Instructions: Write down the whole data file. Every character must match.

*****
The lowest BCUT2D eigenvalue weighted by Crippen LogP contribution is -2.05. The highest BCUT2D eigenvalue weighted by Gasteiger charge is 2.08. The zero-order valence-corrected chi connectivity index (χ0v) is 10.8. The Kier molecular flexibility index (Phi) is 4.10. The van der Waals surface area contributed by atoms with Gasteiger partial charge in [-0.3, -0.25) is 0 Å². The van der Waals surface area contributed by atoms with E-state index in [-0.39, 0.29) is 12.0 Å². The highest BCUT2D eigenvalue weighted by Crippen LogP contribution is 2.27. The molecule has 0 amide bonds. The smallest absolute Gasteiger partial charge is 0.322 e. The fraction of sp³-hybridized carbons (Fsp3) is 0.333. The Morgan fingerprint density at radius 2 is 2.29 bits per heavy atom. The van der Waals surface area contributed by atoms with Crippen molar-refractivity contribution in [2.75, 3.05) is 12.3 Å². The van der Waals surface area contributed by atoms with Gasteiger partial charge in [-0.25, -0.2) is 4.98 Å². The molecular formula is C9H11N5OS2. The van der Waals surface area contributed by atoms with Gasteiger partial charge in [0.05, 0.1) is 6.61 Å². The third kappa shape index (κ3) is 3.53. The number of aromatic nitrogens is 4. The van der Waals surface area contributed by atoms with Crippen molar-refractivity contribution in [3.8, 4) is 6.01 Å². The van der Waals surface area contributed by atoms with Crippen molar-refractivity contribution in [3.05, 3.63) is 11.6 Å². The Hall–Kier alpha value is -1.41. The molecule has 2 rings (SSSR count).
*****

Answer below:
The lowest BCUT2D eigenvalue weighted by Crippen LogP contribution is -2.05. The highest BCUT2D eigenvalue weighted by Gasteiger charge is 2.08. The zero-order valence-corrected chi connectivity index (χ0v) is 10.8. The Kier molecular flexibility index (Phi) is 4.10. The van der Waals surface area contributed by atoms with Gasteiger partial charge in [-0.3, -0.25) is 0 Å². The van der Waals surface area contributed by atoms with E-state index in [-0.39, 0.29) is 12.0 Å². The highest BCUT2D eigenvalue weighted by Crippen LogP contribution is 2.27. The molecule has 0 amide bonds. The smallest absolute Gasteiger partial charge is 0.322 e. The fraction of sp³-hybridized carbons (Fsp3) is 0.333. The Morgan fingerprint density at radius 2 is 2.29 bits per heavy atom. The van der Waals surface area contributed by atoms with Crippen molar-refractivity contribution in [2.75, 3.05) is 12.3 Å². The van der Waals surface area contributed by atoms with Gasteiger partial charge in [-0.25, -0.2) is 4.98 Å². The molecular formula is C9H11N5OS2. The van der Waals surface area contributed by atoms with Gasteiger partial charge in [0.05, 0.1) is 6.61 Å². The third kappa shape index (κ3) is 3.53. The number of aromatic nitrogens is 4. The van der Waals surface area contributed by atoms with Crippen molar-refractivity contribution in [3.8, 4) is 6.01 Å². The van der Waals surface area contributed by atoms with Crippen molar-refractivity contribution in [3.05, 3.63) is 11.6 Å². The Hall–Kier alpha value is -1.41. The molecule has 2 rings (SSSR count).